Whether you can sell a reprint at all depends first and foremost upon the rights you sell to the original article. If you sell "all rights" or produce an article as "work for hire," you cannot sell reprint rights, as you no longer own those rights. This doesn't mean that you should never sell all rights; however, if you do, be sure you are sufficiently compensated for the loss of potential future reprint income -- or that no likely market for reprints exists.
If you sell "first" rights of any kind (e.g., First North American Serial Rights [FNASR], First Electronic Rights, etc.), you can then sell "second" rights to the same type of market (e.g., a North American publication), and in some cases you can sell "first" rights to a different market (e.g., a British publication). For example, if you've sold FNASR, you may be able to sell the article as a "first" to an overseas publication (although you'll find that many do prefer to handle such material as a reprint anyway). If you've sold first print rights, you can still sell first electronic rights, and vice versa. Regardless of the actual rights you've sold, however, many publications will still regard previously published work as a "reprint" (and treat it as such) even if some area of "first" rights are still available.
When selling the reprint itself, you will generally offer nonexclusive "second" rights or "one-time" rights. "Second" serial rights can be sold over and over; the term simply indicates that the publication is no longer "first." (In other words, you don't have to worry about keeping track and offering "43rd serial rights.") Most reprints are sold "nonexclusively," which means that you can sell the same reprint to more than one publication, often at the same time. Sending out "simultaneous submissions" of reprints is also a little more acceptable than sending out simsubs of an original article; just be sure that the reprint isn't going out to competing markets.
When offering a reprint overseas, be sure to address issues of regional rights and language rights in your sale. For example, you might want to sell a reprint to a British publication, but hold onto the rights to sell the same material in English to another European country, as well as the rights to sell the material in other languages.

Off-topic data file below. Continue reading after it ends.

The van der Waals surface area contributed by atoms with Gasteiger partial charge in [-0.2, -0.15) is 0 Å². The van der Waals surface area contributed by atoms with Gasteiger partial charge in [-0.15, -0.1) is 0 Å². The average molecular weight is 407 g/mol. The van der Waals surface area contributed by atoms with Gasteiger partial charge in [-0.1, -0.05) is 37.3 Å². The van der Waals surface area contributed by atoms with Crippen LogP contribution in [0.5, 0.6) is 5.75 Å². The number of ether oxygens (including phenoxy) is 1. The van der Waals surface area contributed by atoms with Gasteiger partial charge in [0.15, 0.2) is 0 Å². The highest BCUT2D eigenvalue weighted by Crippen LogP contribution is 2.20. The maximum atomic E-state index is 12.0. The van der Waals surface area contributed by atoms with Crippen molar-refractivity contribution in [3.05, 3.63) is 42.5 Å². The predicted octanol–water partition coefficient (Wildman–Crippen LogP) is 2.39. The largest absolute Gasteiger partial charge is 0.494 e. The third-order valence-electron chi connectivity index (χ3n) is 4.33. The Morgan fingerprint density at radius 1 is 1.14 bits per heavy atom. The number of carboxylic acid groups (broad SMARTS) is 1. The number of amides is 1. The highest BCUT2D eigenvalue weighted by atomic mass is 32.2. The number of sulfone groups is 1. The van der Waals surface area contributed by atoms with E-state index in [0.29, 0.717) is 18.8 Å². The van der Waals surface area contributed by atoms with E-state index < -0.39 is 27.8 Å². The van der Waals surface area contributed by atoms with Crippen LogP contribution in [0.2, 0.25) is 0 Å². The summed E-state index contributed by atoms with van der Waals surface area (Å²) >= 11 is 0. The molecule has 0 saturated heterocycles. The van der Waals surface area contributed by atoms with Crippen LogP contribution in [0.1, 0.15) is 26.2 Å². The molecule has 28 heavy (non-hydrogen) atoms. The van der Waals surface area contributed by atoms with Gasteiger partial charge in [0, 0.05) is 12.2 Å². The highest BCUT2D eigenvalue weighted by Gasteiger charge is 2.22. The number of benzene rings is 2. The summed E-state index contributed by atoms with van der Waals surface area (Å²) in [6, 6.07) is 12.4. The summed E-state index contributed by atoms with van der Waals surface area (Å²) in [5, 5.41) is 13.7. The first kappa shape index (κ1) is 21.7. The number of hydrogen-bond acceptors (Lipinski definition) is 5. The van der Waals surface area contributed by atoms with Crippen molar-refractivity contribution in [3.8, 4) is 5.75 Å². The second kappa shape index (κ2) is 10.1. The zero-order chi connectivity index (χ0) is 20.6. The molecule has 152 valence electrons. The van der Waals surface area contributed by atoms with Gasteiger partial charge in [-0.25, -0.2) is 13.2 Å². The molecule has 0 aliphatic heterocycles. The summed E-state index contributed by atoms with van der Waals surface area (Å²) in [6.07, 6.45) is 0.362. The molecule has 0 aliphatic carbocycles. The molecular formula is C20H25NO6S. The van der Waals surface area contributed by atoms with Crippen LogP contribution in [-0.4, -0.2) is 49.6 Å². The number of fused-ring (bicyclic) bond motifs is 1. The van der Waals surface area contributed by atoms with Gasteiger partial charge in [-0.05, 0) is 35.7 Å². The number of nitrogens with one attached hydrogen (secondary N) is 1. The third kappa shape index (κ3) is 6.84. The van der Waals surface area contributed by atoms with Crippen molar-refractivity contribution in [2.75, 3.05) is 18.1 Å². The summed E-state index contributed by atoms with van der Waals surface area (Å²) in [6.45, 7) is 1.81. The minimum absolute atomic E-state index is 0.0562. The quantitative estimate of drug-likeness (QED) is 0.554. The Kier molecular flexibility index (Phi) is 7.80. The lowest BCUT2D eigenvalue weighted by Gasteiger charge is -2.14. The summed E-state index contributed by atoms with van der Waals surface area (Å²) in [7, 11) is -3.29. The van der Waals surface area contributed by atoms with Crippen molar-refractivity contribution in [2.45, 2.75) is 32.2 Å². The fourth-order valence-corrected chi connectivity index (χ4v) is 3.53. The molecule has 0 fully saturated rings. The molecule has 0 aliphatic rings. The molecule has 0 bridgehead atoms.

Do all articles make good reprints?
Some articles have good reprint potential; others don't. If you have tailored an article toward a specific audience and publication, it may be difficult to remarket that material elsewhere without doing a substantial rewrite. If you're writing for a very narrow market niche, you may not find many markets for reprints. If a small number of publications are competing for the same market share (as is common in the pet magazine market), you may find it difficult to find a "noncompeting" market to buy a reprint.
Time-sensitive articles generally don't work well as reprints. If the subject you're covering will be old news once the article hits print, if the material is outdated, if things have changed substantially, or if interest in the topic has waned, your chances of reselling the material are low. Similarly, material of purely local interest may be difficult to resell to a different regional market. The focus or slant of your article may also hinder its resale potential.
How do I find markets for reprints?
The first step is to identify likely customers. It's actually a good idea to consider this step before you actually start writing your article; then, you can determine whether you need to gather additional information for revisions and retailored articles while researching the original. Brainstorm the potential markets for your topic, and jot down any ideas that come to mind. For example, if you're writing an article on natural healthcare for women for a major womens' healthcare magazine, consider the potential for reselling the same article (or a retailored article) to other markets, such as:
Once you've developed a list of potential markets, start hunting down information in the latest Writer's Market or online. Use an online newsstand or a guidelines database to gather more information about potential markets. If you can't find out from the listing whether a market accepts reprints, send a brief e-mail the editor and ask, or make a very brief, courteous phone call. Choose the markets that offer the highest pay potential first, and work your way down the list.
How much time should I spend marketing reprints?
That's up to you. As you build a collection of material, you'll probably find that some pieces are more appropriate for reprint sales than others. Don't waste a lot of time on those that aren't -- and don't waste too much time on those that are! For example, you may not want to invest the same amount of time and money on "sample copies" for potential reprint markets as you would when researching markets for original articles; the return on your investment often won't be worth the effort.
Reprints can provide a viable source of income. However, to be able to market reprints successfully, you must first build a supply of "original" published articles. Never spend so much time trying to resell old work that you stop writing new material!
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Copyright © 2001 Moira Allen